Sir Malcolm Rifkind wants inquiry into rendition of Abdul Hakim Belhaj

Ex-foreign secretary Sir Malcolm Rifkind calls for parliamentary inquiry into Britain’s part in rendition and torture of Libyan dissident

  • Ex-Tory foreign secretary Sir Malcom Rifkind says inquiry is in the public interest
  • He wants committee to look into roles of then PM Tony Blair and Jack Straw 
  • Abdul Hakim Belhadj’s torture by CIA and Libyans was facilitated by MI6 
  • He and his wife were bundled into a van and ended up in the hands of Gaddafi
  • The UK government issued an apology to both of them Parliament on Thursday 

Former Conservative foreign secretary Sir Malcolm Rifkind is calling for a parliamentary inquiry into the rendition of Libyan dissident Abdul Hakim Belhaj.

Mr Belhaj and his wife Fatima Boudchar were kidnapped in Thailand in 2004 and returned to Libya where they were allegedly tortured by Colonel Gaddafi’s forces.

Their capture was part of an M16-CIA operation linked to Tony Blair’s infamous ‘deal in the desert’ with Gaddafi. 

The couple received a formal apology from the UK Government for their part in their kidnap and torture in Parliament on Thursday. 

Former Conservative foreign secretary Sir Malcolm Rifkind is calling for a parliamentary inquiry into the rendition of Libyan dissident Abdul Hakim Belhaj (pictured in 2011) 

But now Sir Malcolm says the Intelligence and Security Committe should look into the case further, particularly with regards to Tony Blair and his then foreign secretary Jack Straw.

Mr Belhaj and his wife Fatima Boudchar (pictured outside Parliament) were kidnapped in Thailand in 2004 and returned to Libya where they were allegedly tortured by Colonel Gaddafi’s forces

He told the BBC: ‘I think it’s absolutely vital and in the public interest that the role of the prime minister and ministers at the time in this affair should become better understood.

‘Tony Blair was prime minister, he has been uncharacteristically silent, so far as I am aware not a word has he said.

‘Jack Straw said he would love to give evidence to the ISC on those matters relevant to national security where he can’t speak openly.

‘What is not known is the extent to which the then prime minister and other ministers were party to what MI6 was doing.

‘And we know that Mr Blair took a very strong personal interest in Libya.’

Sir Malcolm, a former chairman of the ISC, said the committee would be able to make 95 per cent of its findings public.

‘That’s exactly why the Intelligence and Security Committee are there. They are senior parliamentarians. 

‘They are the only people outside the Government who have the right, absolute right to see all the highly classified information and therefore would be able to come to a judgment.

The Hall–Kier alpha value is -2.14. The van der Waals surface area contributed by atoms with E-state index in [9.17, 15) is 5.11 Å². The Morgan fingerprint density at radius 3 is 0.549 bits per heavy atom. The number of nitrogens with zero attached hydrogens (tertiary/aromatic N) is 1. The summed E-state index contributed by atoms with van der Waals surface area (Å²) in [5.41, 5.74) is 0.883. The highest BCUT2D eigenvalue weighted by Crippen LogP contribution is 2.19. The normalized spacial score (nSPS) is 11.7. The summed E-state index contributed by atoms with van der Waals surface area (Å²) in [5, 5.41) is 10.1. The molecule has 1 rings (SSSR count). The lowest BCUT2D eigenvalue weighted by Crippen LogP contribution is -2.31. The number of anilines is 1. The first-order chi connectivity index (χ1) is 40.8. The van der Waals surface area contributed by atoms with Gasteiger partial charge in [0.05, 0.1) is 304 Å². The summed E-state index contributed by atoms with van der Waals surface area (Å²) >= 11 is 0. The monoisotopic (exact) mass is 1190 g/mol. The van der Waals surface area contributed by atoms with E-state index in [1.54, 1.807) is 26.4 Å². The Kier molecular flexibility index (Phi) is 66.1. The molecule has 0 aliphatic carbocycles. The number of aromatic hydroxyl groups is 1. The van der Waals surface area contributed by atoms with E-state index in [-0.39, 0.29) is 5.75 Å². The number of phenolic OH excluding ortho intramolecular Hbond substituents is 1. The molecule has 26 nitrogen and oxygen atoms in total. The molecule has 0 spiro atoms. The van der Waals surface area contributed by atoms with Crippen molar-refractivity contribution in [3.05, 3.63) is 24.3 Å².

‘They could quite easily come to the judgment either that ministers, in their view, did not know, or were not involved, or that ministers were … right up to their necks, as it were.

‘There will be no reason of national security why either the involvement of the prime minister, or ministers, or their non-involvement, should not be, not only investigated, but the results announced to Parliament and to the wider public.

The couple received a formal apology from the UK Goverment (Belhaj is pictured with Dominick Chillcott UK ambassador for Turkey) for their part in their kidnap and torture in Parliament on Thursday

BNow Sir Malcolm Rifkind (pictured) says the Intelligence and Security Committe should look into the case further, particularly with regards to Tony Blair and his then foreign secretary Jack Straw

‘The Intelligence and Security Committee has the right to decide on its own authority whether to carry out such an investigation.’

Mr Straw has said he ‘would be happy’ to give evidence to the ISC, stating that he sought to act at all times in a manner consistent with his legal duties while foreign secretary. 

The couple fought a long legal battle over their rendition and the ‘apalling’ treatment that followed back in Libya.

Pictured: Libyan anti-Gaddafi rebel Abdul Hakim Belhaj 

During an appeal hearing at the Supreme Court last year, the court heard how Mr Belhaj, a Libyan national and opponent of Gaddafi, and his wife had attempted to take a commercial flight from Beijing to London using fake passports.

But they were instead deported by the Chinese authorities to Kuala Lumpur where they were detained.  

It is alleged MI6 became aware of their detention and reported their whereabouts to the Libyan intelligence services, a plan which led to them being tortured in Bangkok and held against their will in Libya.

Ms Boudchar was held until June 2004 while Mr Belhaj was incarcerated for six years until March 2010.

Belhaj’s capture was part of an M16-CIA operation linked to Tony Blair’s infamous ‘deal in the desert’ with Gaddafi (pair pictured together before his death in 2011) 

Pictured: Former Labour Prime Minister Tony Blair embraces Libyan Colonel Gaddafi 

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